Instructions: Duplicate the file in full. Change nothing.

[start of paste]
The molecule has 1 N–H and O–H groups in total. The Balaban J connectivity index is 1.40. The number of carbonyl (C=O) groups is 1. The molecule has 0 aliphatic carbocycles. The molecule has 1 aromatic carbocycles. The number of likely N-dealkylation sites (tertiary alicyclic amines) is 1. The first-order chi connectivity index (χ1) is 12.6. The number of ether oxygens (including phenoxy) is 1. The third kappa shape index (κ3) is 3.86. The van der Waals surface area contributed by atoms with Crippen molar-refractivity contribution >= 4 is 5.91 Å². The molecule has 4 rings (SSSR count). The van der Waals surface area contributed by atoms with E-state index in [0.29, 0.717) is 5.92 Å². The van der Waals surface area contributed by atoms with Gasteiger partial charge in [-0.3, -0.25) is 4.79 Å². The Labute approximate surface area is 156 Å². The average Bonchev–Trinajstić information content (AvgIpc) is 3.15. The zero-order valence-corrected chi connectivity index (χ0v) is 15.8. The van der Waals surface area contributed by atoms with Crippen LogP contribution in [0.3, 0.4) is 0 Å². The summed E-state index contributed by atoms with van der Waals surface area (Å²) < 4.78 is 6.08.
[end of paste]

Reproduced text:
The molecule has 1 N–H and O–H groups in total. The Balaban J connectivity index is 1.40. The number of carbonyl (C=O) groups is 1. The molecule has 0 aliphatic carbocycles. The molecule has 1 aromatic carbocycles. The number of likely N-dealkylation sites (tertiary alicyclic amines) is 1. The first-order chi connectivity index (χ1) is 12.6. The number of ether oxygens (including phenoxy) is 1. The third kappa shape index (κ3) is 3.86. The van der Waals surface area contributed by atoms with Crippen molar-refractivity contribution >= 4 is 5.91 Å². The molecule has 4 rings (SSSR count). The van der Waals surface area contributed by atoms with E-state index in [0.29, 0.717) is 5.92 Å². The van der Waals surface area contributed by atoms with Gasteiger partial charge in [-0.3, -0.25) is 4.79 Å². The Labute approximate surface area is 156 Å². The average Bonchev–Trinajstić information content (AvgIpc) is 3.15. The zero-order valence-corrected chi connectivity index (χ0v) is 15.8. The van der Waals surface area contributed by atoms with Crippen LogP contribution in [0.3, 0.4) is 0 Å². The summed E-state index contributed by atoms with van der Waals surface area (Å²) < 4.78 is 6.08.